Wednesday, 21 May 2014

Scrooge McHawass' money bin

The last native Egyptian pharaoh issued this coin,
proclaiming it to be "good gold" (nub nefer) in the
hieroglyphically-derived reverse design.
A literate example of "cultural heritage", it combines
Egyptian and Greek characteristics.
© Trustees of the British Museum
As part of an agreement between the current (what time is it?) Egyptian government and the United States of Monsanto, the genetically modified Zahi Hawass has been released from his hermetically-sealed and climate-controlled sarcophagus at the back of a shawarma shop in Cairo where he had been kept under sedation. He is currently drying out on a clothesline in the back alley while builders are completing his money bin deep in the bowels of the Egyptian Museum. Officials of the Imperialist Department of Archaeology are overjoyed and even the Taliban have issued their congratulations saying "It is definitely a better solution for public relations purposes than the one we implemented with Bamiyan".

[cough] Sorry about that, I am still suffering from a mild gonzo attack this morning. I should be feeling better, momentarily. It all started a few days ago when I was looking on the web for pictures and information about ancient coinage in Egyptian Museum web sites.

An important selling point that is employed by the Imperialists, their archaeology dupes and the latter's pseudo-numismatist boot-lickers, is that ancient coins should belong to the people. For the benefit of my non-English speaking readers who are relying on a machine web translator, I should explain that the people is term popularly used in English by Imperialists to refer to themselves. It replaces the previously used, but now unpopular, term dictator. Its usage is inspired by Jungian enantiodromia and it is really just an expression of the big lie.

Anyway, I just could not find anything at all on Egyptian museum web sites. Normally, I am pretty good at Googling things, but not this time. It was starting to disturb me. Perhaps I just not had enough sleep the previous night. I thought that I would make it a bit easier for myself by looking for an image of the Nectanebo stater, surely even Zahi Hawass would approve of that one ― perhaps he just didn't like the Ptolemies. I found some images, but none of them were from Egyptian sites. Now I was starting to get alarmed. I decided to avoid the direct approach and reasoned that if I just Googled the names of Egyptian numismatists who had published standard references on Ptolemaic coinage, then these would lead me to where all the information was hidden, after all, the Imperialists are always going on about education. I found lots of references to Ptolemaic numismatics, Greek, English, American and more but there were no Egyptian names among the results.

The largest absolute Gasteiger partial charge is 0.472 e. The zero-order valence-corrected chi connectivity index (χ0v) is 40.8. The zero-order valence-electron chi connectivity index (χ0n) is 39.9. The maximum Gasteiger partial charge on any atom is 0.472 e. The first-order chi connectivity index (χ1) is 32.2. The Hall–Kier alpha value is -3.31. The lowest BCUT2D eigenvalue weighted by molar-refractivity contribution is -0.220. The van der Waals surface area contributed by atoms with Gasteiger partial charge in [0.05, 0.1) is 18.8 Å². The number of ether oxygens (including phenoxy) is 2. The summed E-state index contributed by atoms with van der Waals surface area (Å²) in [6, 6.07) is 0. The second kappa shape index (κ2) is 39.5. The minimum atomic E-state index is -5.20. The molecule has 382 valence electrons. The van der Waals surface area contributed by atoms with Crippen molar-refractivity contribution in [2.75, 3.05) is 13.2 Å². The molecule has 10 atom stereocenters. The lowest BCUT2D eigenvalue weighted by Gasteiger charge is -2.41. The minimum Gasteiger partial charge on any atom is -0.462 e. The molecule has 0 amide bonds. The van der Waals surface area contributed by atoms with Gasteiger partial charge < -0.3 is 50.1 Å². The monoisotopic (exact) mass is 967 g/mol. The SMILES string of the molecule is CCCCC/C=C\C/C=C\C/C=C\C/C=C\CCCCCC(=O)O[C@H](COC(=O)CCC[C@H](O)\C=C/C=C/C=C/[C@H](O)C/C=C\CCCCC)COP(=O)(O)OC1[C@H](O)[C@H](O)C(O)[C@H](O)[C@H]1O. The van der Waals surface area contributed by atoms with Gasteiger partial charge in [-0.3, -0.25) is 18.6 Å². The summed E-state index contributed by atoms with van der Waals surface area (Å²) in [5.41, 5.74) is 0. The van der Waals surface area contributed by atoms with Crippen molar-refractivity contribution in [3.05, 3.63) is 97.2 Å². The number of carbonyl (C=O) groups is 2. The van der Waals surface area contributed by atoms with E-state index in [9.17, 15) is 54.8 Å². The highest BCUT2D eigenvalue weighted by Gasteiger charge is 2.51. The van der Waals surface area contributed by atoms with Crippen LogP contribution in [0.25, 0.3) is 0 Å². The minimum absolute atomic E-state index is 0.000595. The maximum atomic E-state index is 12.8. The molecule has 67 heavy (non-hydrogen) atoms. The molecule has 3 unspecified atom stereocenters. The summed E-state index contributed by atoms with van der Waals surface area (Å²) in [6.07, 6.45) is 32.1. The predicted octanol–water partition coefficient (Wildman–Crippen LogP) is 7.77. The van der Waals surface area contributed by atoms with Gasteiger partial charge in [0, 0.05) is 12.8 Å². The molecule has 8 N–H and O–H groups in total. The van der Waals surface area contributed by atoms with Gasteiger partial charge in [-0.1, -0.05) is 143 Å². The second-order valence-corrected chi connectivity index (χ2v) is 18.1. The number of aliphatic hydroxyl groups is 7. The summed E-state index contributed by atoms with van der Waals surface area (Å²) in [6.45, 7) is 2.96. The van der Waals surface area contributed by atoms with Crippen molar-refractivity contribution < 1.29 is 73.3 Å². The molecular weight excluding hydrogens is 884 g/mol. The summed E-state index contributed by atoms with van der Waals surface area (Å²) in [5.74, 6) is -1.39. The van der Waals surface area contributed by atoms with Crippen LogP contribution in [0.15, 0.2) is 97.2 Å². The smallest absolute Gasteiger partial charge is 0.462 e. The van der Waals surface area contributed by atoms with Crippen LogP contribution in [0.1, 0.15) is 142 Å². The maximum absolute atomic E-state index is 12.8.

Then it dawned on me ― while Scrooge McHawass' money bin was being constructed to accommodate all of the confiscated coins so that they could be seen by no one, and he was drying out from the sedation, his henchmen had managed to remove all the references from the web. A note hiding at the bottom of the museum web page confirmed my suspicions. It said that no cameras were allowed in the museum. I had previously thought it was just part of his copyright thievery ― copyright is supposed to protect creators of works, not the owners of such works. That was William Hogarth's goal anyway. I now realize that the removal of all of that vast amount of information was part of an Orwellian plot to prevent any knowledge getting out. No wonder the Taliban were impressed!

If you are interested in this coinage, here are the top two surviving (Google) links in order:

Ptolemaic Bronze Coinage - The PtolemAE Project

The House of Ptolemy: Ptolemaic and Roman Egyptian Numismatics

You had better hurry though, these are American sites, as are many that they link to and it can only be a matter of time before their owners are dragged from their beds in the night by hundreds of FBI agents of the United States of Monsanto and everything vanishes.


  1. It would be wonderful if this were simple hyperbole. The fact is that it skates disturbingly close to the thin ice of reality.
    (I would sign this, John, except that I cannot quite make sense of your "Comment as:" dropdown menu items. ML)

  2. One can almost hear it cracking ;-)

    The dropdown doesn't make any sense to me, either. It came with the template.


  3. deceivingly candid ! Practicing his knowledge of Italian, the future dictator of Egypt would say: SI SI

  4. John; I warned you to stay away from that pomegranite juice.